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7 Most Common Pitfalls in Property Management

What helps improve your property management skills? According to industry experts, it’s about avoiding a few common pitfalls. If these are overlooked, they may escalate into major problems, and can cause serious damage to your performance and wellbeing.

Here are some of the most common property management mistakes that you need to be aware of: 

1. Not planning ahead or having a “too busy” mindset

When there are a dozen urgent tasks on your mind, it’s tempting to skip the planning and try to handle everything at once. This can stop you from working efficiently due to a lack of focus and attempts to multitask. This may lead to feeling overwhelmed and burnt-out due to no sense of direction and understanding of priorities.

Planning is essential for any job that involves a large workload. Try to begin work with a list of all the tasks that need to be done by the end of the day, order them according to priority and try to focus on completing one task at a time before starting the next one. Being organised gives you greater mental clarity and attention to detail. You are more likely to ensure that every loose end is tied, every request is followed up and every problem is solved. 

2. Not being thorough with the tenant selection process

Tenant screening is another area that property managers may need to pay extra attention to. It is important to try review identification copies, references from previous landlords or agents and employment details of potential tenants. Try to check the rental history of applicants using the Tenant Internet Database. Don’t forget to lodge the details of defaulting tenants after they vacate. This can expose tenants who have breached a rental contract in the past and prevents other property managers from renting them a property.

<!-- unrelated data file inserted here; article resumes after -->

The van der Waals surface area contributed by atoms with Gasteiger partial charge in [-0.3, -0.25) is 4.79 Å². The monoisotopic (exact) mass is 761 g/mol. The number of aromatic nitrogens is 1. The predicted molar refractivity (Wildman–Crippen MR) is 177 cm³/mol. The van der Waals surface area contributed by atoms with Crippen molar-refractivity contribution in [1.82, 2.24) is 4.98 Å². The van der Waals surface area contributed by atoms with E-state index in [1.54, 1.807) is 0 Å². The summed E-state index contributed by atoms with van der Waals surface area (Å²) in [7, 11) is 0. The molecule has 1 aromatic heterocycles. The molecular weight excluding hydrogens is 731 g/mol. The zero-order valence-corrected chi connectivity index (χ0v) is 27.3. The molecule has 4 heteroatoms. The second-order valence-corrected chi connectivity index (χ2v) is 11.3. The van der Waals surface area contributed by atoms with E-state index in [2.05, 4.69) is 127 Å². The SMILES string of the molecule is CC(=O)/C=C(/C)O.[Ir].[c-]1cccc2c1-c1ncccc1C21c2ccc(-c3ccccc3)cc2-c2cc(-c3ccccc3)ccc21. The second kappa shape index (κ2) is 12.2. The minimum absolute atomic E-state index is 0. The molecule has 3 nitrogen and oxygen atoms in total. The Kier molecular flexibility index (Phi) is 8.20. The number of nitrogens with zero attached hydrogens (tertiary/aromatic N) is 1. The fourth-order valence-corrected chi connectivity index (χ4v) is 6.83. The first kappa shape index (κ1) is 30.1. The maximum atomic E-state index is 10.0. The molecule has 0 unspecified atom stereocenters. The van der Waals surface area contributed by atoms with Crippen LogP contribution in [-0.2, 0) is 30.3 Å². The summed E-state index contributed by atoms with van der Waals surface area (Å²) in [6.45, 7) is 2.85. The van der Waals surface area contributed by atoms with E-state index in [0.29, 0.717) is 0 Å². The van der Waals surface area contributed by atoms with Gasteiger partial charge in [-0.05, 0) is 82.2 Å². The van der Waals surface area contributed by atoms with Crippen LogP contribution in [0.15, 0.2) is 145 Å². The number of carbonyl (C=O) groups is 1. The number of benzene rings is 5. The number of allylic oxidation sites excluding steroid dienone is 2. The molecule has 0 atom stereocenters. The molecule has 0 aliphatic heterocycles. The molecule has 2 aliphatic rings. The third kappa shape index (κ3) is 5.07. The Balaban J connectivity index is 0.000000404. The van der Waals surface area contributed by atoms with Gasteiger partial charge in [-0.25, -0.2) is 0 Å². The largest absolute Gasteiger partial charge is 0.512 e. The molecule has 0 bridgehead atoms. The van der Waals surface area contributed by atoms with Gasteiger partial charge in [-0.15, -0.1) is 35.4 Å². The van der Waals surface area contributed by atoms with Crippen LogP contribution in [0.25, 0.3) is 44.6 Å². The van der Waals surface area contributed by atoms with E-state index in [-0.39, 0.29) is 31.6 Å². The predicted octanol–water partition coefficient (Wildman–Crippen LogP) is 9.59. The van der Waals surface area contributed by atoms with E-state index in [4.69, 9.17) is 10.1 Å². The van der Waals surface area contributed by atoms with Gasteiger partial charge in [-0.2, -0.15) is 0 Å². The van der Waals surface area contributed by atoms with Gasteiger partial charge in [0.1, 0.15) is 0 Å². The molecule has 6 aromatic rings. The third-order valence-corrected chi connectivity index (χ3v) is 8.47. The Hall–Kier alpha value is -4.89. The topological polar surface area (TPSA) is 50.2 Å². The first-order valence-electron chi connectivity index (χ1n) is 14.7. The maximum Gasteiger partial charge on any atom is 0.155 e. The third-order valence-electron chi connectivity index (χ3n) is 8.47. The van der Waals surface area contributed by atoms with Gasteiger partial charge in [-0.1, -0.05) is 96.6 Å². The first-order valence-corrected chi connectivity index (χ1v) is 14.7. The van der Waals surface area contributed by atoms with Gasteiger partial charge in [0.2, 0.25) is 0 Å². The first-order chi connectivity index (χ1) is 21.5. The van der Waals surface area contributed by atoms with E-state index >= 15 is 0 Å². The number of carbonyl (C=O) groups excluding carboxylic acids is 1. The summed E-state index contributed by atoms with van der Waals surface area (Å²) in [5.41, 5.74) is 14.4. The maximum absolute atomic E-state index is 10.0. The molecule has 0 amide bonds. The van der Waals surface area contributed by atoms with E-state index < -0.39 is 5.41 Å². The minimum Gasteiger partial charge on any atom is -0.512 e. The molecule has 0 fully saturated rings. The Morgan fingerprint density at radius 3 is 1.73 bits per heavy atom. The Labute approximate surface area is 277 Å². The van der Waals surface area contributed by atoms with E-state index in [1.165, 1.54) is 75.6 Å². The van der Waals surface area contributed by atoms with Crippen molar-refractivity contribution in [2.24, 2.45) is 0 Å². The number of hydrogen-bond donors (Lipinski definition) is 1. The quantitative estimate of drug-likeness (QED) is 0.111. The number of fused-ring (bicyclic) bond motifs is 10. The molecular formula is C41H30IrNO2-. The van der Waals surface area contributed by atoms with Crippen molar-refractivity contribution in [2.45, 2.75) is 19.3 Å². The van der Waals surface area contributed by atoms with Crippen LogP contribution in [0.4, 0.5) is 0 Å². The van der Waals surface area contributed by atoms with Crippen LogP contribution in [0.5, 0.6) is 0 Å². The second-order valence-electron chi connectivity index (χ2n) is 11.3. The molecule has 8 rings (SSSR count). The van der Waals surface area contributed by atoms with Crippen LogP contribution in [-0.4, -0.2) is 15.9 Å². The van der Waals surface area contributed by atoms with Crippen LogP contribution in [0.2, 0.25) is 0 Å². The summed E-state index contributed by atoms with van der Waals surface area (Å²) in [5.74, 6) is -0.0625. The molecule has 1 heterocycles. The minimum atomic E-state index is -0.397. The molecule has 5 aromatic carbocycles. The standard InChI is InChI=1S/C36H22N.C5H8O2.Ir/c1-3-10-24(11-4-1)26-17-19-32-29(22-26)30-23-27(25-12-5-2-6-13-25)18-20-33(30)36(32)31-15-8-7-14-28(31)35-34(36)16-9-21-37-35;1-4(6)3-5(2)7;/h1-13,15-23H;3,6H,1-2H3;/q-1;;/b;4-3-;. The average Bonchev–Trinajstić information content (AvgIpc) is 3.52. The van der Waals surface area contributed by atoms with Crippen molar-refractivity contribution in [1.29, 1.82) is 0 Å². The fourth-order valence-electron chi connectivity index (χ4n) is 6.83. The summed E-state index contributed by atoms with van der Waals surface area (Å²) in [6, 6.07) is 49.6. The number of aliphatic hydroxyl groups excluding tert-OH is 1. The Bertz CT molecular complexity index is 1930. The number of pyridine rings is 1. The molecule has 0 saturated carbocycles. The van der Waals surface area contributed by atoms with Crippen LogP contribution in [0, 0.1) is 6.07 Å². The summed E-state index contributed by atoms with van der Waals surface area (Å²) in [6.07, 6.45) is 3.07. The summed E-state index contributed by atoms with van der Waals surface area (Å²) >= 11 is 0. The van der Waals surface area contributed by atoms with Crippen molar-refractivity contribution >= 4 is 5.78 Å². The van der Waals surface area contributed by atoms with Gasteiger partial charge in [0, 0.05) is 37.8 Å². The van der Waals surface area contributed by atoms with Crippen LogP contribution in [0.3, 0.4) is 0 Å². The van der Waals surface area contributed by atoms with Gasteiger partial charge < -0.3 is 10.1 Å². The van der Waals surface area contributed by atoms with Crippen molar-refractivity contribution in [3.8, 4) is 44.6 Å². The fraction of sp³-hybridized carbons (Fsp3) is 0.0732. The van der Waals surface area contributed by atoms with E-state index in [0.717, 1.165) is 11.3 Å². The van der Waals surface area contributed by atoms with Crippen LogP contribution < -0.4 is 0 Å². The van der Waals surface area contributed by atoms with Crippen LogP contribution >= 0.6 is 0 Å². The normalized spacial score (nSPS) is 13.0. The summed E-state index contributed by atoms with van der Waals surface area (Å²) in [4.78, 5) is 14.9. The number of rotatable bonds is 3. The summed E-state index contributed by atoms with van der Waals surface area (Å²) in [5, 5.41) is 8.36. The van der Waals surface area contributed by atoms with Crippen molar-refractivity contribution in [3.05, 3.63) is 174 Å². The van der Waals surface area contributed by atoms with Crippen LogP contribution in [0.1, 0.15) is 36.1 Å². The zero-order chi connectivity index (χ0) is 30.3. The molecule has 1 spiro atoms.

By trying to implement effective tenant screening procedures can screen out undesirable tenants. The time you invest in completing thorough background checks is nothing compared to the costs of renting a property to the wrong people. This could be anything from rental arrears, property damages to hidden drug labs and legal disputes. 

3. Failing to communicate with landlords 

The quality of communication is one of the primary factors determining a property manager’s success. Property managers are expected to promptly return calls and emails. The easiest way to manage this is to try set aside specific time slots during the day to return calls and emails.